Educational Opportunities Section


Fifty years ago, in its landmark decision in Brown v. Board of Education, the Supreme Court held that the intentional segregation of students on the basis of race in public schools violates the Fourteenth Amendment to the U. S. Constitution. Subsequent federal legislation and court decisions also mandate that school officials not discriminate against students on the basis of sex, national origin, language barrier, religion, or disabilities. The Educational Opportunities Section enforces these statutes and court decisions in a diverse array of cases involving elementary and secondary schools and institutions of higher education.

Specifically, the Section enforces Title IV of the Civil Rights Act of 1964, the Equal Educational Opportunities Act of 1974 (EEOA), and Title III of the Americans with Disabilities Act, as well as other statutes such as Title VI and Title IX of the Civil Rights Act, Section 504 of the Rehabilitation Act, the Individuals with Disabilities Education Act, and Title II of the Americans with Disabilities Act upon referral from other governmental agencies. The Section may intervene in private suits alleging violations of education-related anti-discrimination statutes and the Fourteenth Amendment to the Constitution. The Section also represents the Department of Education in lawsuits.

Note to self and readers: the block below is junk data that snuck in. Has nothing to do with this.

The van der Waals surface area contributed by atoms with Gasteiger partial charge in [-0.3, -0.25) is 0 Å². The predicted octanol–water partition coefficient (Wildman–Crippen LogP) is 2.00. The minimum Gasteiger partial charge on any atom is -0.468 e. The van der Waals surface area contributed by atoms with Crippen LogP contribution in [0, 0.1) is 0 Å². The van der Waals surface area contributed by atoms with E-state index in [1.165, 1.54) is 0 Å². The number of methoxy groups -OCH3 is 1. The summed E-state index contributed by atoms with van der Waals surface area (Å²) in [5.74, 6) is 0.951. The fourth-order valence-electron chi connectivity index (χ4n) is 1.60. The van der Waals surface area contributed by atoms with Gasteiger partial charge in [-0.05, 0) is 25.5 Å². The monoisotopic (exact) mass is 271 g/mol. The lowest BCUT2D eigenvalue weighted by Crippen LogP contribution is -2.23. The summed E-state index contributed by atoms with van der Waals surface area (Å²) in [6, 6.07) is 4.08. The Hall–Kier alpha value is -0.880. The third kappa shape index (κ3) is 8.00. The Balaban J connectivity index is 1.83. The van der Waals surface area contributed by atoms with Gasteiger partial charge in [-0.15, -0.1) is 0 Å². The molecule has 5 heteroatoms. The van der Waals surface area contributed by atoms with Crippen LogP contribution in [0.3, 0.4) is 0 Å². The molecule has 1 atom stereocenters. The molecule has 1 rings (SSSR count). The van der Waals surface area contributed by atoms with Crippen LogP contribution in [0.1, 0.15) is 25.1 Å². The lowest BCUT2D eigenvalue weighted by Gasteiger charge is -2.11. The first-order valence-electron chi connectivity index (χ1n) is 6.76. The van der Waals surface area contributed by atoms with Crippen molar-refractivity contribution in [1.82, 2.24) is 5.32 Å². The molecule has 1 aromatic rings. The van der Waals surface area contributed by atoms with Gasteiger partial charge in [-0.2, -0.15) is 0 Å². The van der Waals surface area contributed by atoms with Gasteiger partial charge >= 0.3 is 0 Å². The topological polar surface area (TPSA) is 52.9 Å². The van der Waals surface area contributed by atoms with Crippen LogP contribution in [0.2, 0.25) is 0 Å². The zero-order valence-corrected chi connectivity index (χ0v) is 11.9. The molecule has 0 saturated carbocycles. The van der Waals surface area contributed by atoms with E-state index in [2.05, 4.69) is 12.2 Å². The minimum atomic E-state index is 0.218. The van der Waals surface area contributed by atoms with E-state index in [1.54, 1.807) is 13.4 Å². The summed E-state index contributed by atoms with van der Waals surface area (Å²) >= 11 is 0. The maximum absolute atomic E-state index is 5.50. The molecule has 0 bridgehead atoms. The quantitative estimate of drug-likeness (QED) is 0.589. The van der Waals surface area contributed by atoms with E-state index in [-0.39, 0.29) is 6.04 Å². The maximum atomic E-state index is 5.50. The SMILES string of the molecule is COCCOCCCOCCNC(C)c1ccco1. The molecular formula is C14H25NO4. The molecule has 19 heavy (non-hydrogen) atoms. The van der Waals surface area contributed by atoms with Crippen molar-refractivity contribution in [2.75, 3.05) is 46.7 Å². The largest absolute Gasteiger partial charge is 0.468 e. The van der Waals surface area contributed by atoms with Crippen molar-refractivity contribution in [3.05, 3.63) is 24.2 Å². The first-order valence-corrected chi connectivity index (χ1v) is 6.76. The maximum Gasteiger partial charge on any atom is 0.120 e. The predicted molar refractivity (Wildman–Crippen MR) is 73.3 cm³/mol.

As a result of its compliance activities, the Section regularly achieves a number of consent decrees and favorable decisions that enhance desegregation in affected school districts. In United States v. Yonkers Board of Education, the parties reached a settlement agreement that dismissed the case but retained federal court jurisdiction to enforce the agreement's terms. The key terms require the State of New York to provide $300 million between 2001 and 2006 to the Yonkers School District to implement over forty remedial educational programs. Most recently, the Section reached a settlement agreement in Davis and United States v. East Baton Rouge Parish School Board, a case filed in 1956 by Thurgood Marshall and other attorneys, whereby the school district agreed to create new magnet schools, provide enhanced resources to inner city schools with predominantly black student enrollments and increase enrollments in desegregated schools over the next four years.